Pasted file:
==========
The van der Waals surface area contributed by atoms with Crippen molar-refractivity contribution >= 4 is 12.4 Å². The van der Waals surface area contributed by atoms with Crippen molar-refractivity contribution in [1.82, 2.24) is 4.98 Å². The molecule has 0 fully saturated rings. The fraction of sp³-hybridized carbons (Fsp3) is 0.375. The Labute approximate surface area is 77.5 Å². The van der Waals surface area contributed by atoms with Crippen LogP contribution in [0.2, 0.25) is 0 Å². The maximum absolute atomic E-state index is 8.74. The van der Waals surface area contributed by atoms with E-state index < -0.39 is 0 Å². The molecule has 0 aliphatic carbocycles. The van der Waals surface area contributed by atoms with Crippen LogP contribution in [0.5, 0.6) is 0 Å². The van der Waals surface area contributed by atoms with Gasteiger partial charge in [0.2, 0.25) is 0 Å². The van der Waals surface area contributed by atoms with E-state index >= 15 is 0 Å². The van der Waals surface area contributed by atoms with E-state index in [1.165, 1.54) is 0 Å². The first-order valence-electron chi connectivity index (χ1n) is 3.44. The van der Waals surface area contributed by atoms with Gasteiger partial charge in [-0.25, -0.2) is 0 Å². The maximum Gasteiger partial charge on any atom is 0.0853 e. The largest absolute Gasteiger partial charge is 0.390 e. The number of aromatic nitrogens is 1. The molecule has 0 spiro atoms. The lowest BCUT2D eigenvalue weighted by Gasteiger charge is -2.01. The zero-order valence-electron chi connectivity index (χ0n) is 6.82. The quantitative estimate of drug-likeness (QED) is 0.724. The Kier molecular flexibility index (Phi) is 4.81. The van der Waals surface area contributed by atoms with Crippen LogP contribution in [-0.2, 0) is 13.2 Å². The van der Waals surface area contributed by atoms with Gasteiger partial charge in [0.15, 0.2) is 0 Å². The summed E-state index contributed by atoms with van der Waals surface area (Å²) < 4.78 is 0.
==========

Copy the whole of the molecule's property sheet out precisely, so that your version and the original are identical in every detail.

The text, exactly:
The van der Waals surface area contributed by atoms with Crippen molar-refractivity contribution >= 4 is 12.4 Å². The van der Waals surface area contributed by atoms with Crippen molar-refractivity contribution in [1.82, 2.24) is 4.98 Å². The molecule has 0 fully saturated rings. The fraction of sp³-hybridized carbons (Fsp3) is 0.375. The Labute approximate surface area is 77.5 Å². The van der Waals surface area contributed by atoms with Crippen LogP contribution in [0.2, 0.25) is 0 Å². The maximum absolute atomic E-state index is 8.74. The van der Waals surface area contributed by atoms with E-state index < -0.39 is 0 Å². The molecule has 0 aliphatic carbocycles. The van der Waals surface area contributed by atoms with Crippen LogP contribution in [0.5, 0.6) is 0 Å². The van der Waals surface area contributed by atoms with Gasteiger partial charge in [0.2, 0.25) is 0 Å². The van der Waals surface area contributed by atoms with E-state index >= 15 is 0 Å². The van der Waals surface area contributed by atoms with E-state index in [1.165, 1.54) is 0 Å². The first-order valence-electron chi connectivity index (χ1n) is 3.44. The van der Waals surface area contributed by atoms with Gasteiger partial charge in [-0.25, -0.2) is 0 Å². The maximum Gasteiger partial charge on any atom is 0.0853 e. The largest absolute Gasteiger partial charge is 0.390 e. The number of aromatic nitrogens is 1. The molecule has 0 spiro atoms. The lowest BCUT2D eigenvalue weighted by Gasteiger charge is -2.01. The zero-order valence-electron chi connectivity index (χ0n) is 6.82. The quantitative estimate of drug-likeness (QED) is 0.724. The Kier molecular flexibility index (Phi) is 4.81. The van der Waals surface area contributed by atoms with Crippen LogP contribution in [-0.2, 0) is 13.2 Å². The van der Waals surface area contributed by atoms with Gasteiger partial charge in [0.15, 0.2) is 0 Å². The summed E-state index contributed by atoms with van der Waals surface area (Å²) < 4.78 is 0.